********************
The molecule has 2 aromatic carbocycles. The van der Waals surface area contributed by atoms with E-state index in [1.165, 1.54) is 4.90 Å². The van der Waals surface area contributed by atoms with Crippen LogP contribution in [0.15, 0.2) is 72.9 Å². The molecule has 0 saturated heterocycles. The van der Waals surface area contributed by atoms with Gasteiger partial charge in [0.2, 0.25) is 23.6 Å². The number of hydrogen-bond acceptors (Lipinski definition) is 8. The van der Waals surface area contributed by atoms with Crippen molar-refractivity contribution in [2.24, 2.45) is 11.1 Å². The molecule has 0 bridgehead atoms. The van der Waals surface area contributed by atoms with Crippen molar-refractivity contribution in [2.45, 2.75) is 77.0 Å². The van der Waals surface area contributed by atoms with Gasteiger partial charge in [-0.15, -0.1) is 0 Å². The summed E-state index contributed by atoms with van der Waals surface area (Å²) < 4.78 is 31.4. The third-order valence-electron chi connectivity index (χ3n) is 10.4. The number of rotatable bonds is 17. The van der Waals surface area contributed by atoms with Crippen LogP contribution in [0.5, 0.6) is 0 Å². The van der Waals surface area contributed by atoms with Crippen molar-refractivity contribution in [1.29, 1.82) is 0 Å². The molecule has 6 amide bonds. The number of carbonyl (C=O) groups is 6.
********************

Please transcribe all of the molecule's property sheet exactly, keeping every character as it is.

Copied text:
The molecule has 2 aromatic carbocycles. The van der Waals surface area contributed by atoms with E-state index in [1.165, 1.54) is 4.90 Å². The van der Waals surface area contributed by atoms with Crippen LogP contribution in [0.15, 0.2) is 72.9 Å². The molecule has 0 saturated heterocycles. The van der Waals surface area contributed by atoms with Gasteiger partial charge in [0.2, 0.25) is 23.6 Å². The number of hydrogen-bond acceptors (Lipinski definition) is 8. The van der Waals surface area contributed by atoms with Crippen molar-refractivity contribution in [2.24, 2.45) is 11.1 Å². The molecule has 0 bridgehead atoms. The van der Waals surface area contributed by atoms with Crippen molar-refractivity contribution in [2.45, 2.75) is 77.0 Å². The van der Waals surface area contributed by atoms with Gasteiger partial charge in [-0.15, -0.1) is 0 Å². The summed E-state index contributed by atoms with van der Waals surface area (Å²) < 4.78 is 31.4. The third-order valence-electron chi connectivity index (χ3n) is 10.4. The number of rotatable bonds is 17. The van der Waals surface area contributed by atoms with Crippen LogP contribution in [0.5, 0.6) is 0 Å². The van der Waals surface area contributed by atoms with Crippen molar-refractivity contribution in [1.29, 1.82) is 0 Å². The molecule has 6 amide bonds. The number of carbonyl (C=O) groups is 6.